• 1 SIT or End to End testing sandbox. This could be a partial copy or full copy sandbox, as required and available
  • 1 UAT sandbox. This is usually a full copy sandbox
  • 1 Staging or Pre-Prod sandbox. This is a tricky one, I usually choose a dev or dev pro sandbox, as I think we need the capability of refreshing it quite fast and not wait 5 or 29 days. This is mostly used for emergency fixes and deployment dry-runs. In case of it being used for ongoing emergency support, it could be that you'll need to have some (or most) of the production data in there, so plan accordingly
  • Production org: obviously

Emergency fixes will need the following environments:

  • Hotfix dev: developer sandbox or scratch org
    Hotfix QA: developer or developer pro sandbox, as needed and available

Additional environments are often required for the following situations, among others:

  • Release training
  • Ad hoc training
  • Specific demos
  • Specific pilots

For big enterprise level implementations, in order to adapt this structure to allow for multiple work streams, you'll need to replicate the "dev train" environments for each stream, as needed. You'll also need to add a consolidated CI (CCI) environment that will be used for automating the builds validating the correctness of the integrated codebase for a particular release candidate that includes more than one work stream. This new environment could be a developer sandbox or ephemeral scratch orgs, similar to the ones for CI.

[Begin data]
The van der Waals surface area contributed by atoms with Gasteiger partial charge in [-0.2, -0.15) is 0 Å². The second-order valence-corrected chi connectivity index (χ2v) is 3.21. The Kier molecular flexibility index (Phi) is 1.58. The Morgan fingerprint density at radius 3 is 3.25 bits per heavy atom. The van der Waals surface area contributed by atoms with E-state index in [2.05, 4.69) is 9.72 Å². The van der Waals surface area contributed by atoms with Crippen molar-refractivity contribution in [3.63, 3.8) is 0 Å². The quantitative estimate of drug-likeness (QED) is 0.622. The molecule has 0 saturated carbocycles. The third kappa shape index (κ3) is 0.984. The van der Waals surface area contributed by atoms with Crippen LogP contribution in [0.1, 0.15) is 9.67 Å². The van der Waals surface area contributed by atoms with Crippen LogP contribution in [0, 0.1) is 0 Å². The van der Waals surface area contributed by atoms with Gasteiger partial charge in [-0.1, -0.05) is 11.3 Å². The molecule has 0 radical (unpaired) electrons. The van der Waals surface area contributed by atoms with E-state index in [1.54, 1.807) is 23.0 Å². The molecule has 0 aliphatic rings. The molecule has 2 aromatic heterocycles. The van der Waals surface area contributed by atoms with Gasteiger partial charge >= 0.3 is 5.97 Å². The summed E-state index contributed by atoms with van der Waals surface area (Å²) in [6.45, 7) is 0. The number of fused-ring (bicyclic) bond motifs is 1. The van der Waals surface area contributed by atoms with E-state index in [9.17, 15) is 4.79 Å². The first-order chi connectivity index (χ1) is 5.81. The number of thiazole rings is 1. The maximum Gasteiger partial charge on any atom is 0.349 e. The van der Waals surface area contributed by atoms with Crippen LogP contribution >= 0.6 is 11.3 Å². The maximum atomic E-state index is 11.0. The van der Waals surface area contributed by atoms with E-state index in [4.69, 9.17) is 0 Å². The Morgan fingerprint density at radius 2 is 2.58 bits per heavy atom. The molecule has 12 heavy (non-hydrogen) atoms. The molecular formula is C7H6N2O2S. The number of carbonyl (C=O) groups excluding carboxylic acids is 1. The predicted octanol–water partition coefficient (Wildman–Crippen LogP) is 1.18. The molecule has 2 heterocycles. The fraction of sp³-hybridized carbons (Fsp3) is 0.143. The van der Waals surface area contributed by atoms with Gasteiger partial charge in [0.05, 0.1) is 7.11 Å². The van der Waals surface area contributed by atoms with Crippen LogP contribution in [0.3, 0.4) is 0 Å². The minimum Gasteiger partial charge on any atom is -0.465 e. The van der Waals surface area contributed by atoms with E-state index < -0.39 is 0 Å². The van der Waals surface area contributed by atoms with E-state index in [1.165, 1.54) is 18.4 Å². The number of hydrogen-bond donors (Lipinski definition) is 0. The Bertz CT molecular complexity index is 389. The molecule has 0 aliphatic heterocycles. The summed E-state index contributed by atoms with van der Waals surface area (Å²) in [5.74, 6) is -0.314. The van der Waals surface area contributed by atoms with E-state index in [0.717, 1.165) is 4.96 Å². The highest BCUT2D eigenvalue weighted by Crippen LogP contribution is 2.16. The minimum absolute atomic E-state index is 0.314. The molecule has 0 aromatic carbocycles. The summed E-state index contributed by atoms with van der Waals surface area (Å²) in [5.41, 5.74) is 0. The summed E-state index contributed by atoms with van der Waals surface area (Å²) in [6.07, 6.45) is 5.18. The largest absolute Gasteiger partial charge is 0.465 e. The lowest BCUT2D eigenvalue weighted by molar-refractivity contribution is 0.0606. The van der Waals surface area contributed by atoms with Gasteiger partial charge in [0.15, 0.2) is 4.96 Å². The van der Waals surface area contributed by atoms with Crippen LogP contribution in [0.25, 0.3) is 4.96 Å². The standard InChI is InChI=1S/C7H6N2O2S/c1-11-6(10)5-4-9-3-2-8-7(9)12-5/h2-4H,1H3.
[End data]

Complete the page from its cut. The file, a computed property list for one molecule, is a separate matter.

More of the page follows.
It's important to note that for implementations with many work streams, you'll need A LOT of collaboration, communication and synchronising (think of implementing deployment windows with tight deadlines, making streams miss windows as they're not met). Usually, in this case, a team is needed for each work stream and an additional team is required for managing the "release train" and governing the lifecycle. 

Branching mechanism

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As we discussed in previous posts, We'll use Git for source control, so I'll explain the branches that are needed for the common scenario we're dealing with. I like to use the Gitflow workflow (or close enough) that you can find explained here. Top to bottom descriptions:

  • Master: this is the holy grail, the source of truth of what's in production, not to be touched, don't even look at it!
  • Release: 1 long-lived or several short-lived branches (one each) for candidates to live and source for creating the release candidate artifacts
  • Develop: main branch for development, constantly changed during sprints
  • Feature: feature specific branches, used for particular user stories, during initial development and unit testing. This can also be used for bugs, although, if you prefer, you can call them bugfix, to be more strict, in case of bugs
  • Hotfix: branches that are only used for emergency fixes, in case the world is ending in the production org and it can't wait for the next release!

Step by step summary

I'll try to keep it light here, as it can get too cumbersome, I will hopefully cover the highlights

Dev Train

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For each user story (or bug), the following happens:

  • A feature branch is created by a developer, out from the develop branch in source control 
  • The developer pushes the latest state into the assigned dev environment
  • The developer works on the user story, committing often locally